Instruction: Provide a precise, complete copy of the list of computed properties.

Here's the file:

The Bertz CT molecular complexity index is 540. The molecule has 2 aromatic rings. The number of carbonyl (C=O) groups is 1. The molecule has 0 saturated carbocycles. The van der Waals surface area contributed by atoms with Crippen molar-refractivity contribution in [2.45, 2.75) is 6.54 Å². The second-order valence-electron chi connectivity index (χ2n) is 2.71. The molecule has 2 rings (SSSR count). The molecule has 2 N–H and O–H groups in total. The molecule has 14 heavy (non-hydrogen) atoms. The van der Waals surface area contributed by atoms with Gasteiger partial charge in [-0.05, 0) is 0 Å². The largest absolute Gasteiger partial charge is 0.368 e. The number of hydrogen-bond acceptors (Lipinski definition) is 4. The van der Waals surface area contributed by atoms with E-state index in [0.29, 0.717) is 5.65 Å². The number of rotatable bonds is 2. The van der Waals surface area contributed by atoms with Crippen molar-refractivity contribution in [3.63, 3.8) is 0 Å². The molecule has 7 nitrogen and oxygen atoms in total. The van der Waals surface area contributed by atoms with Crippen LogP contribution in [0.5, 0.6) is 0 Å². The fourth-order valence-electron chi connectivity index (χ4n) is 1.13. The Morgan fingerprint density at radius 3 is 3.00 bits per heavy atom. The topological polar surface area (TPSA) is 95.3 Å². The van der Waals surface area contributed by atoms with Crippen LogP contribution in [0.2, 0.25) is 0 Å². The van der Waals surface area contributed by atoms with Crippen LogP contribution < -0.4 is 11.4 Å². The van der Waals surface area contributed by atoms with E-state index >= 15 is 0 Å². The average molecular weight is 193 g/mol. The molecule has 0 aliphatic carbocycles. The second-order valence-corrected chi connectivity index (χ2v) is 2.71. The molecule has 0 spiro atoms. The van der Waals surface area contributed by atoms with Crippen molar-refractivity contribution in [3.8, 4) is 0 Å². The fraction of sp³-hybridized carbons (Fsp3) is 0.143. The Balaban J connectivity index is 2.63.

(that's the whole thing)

The Bertz CT molecular complexity index is 540. The molecule has 2 aromatic rings. The number of carbonyl (C=O) groups is 1. The molecule has 0 saturated carbocycles. The van der Waals surface area contributed by atoms with Crippen molar-refractivity contribution in [2.45, 2.75) is 6.54 Å². The second-order valence-electron chi connectivity index (χ2n) is 2.71. The molecule has 2 rings (SSSR count). The molecule has 2 N–H and O–H groups in total. The molecule has 14 heavy (non-hydrogen) atoms. The van der Waals surface area contributed by atoms with Gasteiger partial charge in [-0.05, 0) is 0 Å². The largest absolute Gasteiger partial charge is 0.368 e. The number of hydrogen-bond acceptors (Lipinski definition) is 4. The van der Waals surface area contributed by atoms with E-state index in [0.29, 0.717) is 5.65 Å². The number of rotatable bonds is 2. The van der Waals surface area contributed by atoms with Crippen molar-refractivity contribution in [3.63, 3.8) is 0 Å². The molecule has 7 nitrogen and oxygen atoms in total. The van der Waals surface area contributed by atoms with Crippen LogP contribution in [0.5, 0.6) is 0 Å². The fourth-order valence-electron chi connectivity index (χ4n) is 1.13. The Morgan fingerprint density at radius 3 is 3.00 bits per heavy atom. The topological polar surface area (TPSA) is 95.3 Å². The van der Waals surface area contributed by atoms with Crippen LogP contribution in [0.2, 0.25) is 0 Å². The van der Waals surface area contributed by atoms with Crippen LogP contribution < -0.4 is 11.4 Å². The van der Waals surface area contributed by atoms with E-state index >= 15 is 0 Å². The average molecular weight is 193 g/mol. The molecule has 0 aliphatic carbocycles. The second-order valence-corrected chi connectivity index (χ2v) is 2.71. The molecule has 0 spiro atoms. The van der Waals surface area contributed by atoms with Crippen molar-refractivity contribution in [3.8, 4) is 0 Å². The fraction of sp³-hybridized carbons (Fsp3) is 0.143. The Balaban J connectivity index is 2.63.